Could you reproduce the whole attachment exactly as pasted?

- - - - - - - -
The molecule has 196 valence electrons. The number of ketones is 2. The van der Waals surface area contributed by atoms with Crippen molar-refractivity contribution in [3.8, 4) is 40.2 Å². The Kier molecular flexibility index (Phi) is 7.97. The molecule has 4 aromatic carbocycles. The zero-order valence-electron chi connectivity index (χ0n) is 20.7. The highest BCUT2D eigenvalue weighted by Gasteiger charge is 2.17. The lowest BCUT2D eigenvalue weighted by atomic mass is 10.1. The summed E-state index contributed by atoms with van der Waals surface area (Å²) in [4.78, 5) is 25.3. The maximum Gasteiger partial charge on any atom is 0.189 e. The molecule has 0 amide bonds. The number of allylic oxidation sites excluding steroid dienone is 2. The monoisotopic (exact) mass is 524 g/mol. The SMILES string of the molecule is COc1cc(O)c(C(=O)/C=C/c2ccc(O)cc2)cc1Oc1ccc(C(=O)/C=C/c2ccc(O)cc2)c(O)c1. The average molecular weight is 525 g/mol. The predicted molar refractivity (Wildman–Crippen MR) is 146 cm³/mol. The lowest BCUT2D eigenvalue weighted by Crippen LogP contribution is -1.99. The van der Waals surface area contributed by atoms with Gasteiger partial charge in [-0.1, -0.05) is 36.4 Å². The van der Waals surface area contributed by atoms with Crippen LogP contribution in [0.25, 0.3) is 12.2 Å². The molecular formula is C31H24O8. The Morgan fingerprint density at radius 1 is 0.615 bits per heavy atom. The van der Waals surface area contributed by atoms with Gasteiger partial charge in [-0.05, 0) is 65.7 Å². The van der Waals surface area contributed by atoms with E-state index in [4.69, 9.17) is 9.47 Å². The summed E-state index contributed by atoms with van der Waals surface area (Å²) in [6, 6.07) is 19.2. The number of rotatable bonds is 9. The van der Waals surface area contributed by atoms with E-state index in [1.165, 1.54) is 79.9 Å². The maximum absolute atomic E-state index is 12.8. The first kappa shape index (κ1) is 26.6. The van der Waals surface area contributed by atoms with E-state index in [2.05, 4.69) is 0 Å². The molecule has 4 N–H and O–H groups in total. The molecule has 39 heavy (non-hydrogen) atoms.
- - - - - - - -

The molecule has 196 valence electrons. The number of ketones is 2. The van der Waals surface area contributed by atoms with Crippen molar-refractivity contribution in [3.8, 4) is 40.2 Å². The Kier molecular flexibility index (Phi) is 7.97. The molecule has 4 aromatic carbocycles. The zero-order valence-electron chi connectivity index (χ0n) is 20.7. The highest BCUT2D eigenvalue weighted by Gasteiger charge is 2.17. The lowest BCUT2D eigenvalue weighted by atomic mass is 10.1. The summed E-state index contributed by atoms with van der Waals surface area (Å²) in [4.78, 5) is 25.3. The maximum Gasteiger partial charge on any atom is 0.189 e. The molecule has 0 amide bonds. The number of allylic oxidation sites excluding steroid dienone is 2. The monoisotopic (exact) mass is 524 g/mol. The SMILES string of the molecule is COc1cc(O)c(C(=O)/C=C/c2ccc(O)cc2)cc1Oc1ccc(C(=O)/C=C/c2ccc(O)cc2)c(O)c1. The average molecular weight is 525 g/mol. The predicted molar refractivity (Wildman–Crippen MR) is 146 cm³/mol. The lowest BCUT2D eigenvalue weighted by Crippen LogP contribution is -1.99. The van der Waals surface area contributed by atoms with Gasteiger partial charge in [-0.1, -0.05) is 36.4 Å². The van der Waals surface area contributed by atoms with Crippen LogP contribution in [0.25, 0.3) is 12.2 Å². The molecular formula is C31H24O8. The Morgan fingerprint density at radius 1 is 0.615 bits per heavy atom. The van der Waals surface area contributed by atoms with Gasteiger partial charge in [-0.05, 0) is 65.7 Å². The van der Waals surface area contributed by atoms with E-state index in [4.69, 9.17) is 9.47 Å². The summed E-state index contributed by atoms with van der Waals surface area (Å²) in [6, 6.07) is 19.2. The number of rotatable bonds is 9. The van der Waals surface area contributed by atoms with E-state index in [1.165, 1.54) is 79.9 Å². The maximum absolute atomic E-state index is 12.8. The first kappa shape index (κ1) is 26.6. The van der Waals surface area contributed by atoms with E-state index in [2.05, 4.69) is 0 Å². The molecule has 4 N–H and O–H groups in total. The molecule has 39 heavy (non-hydrogen) atoms.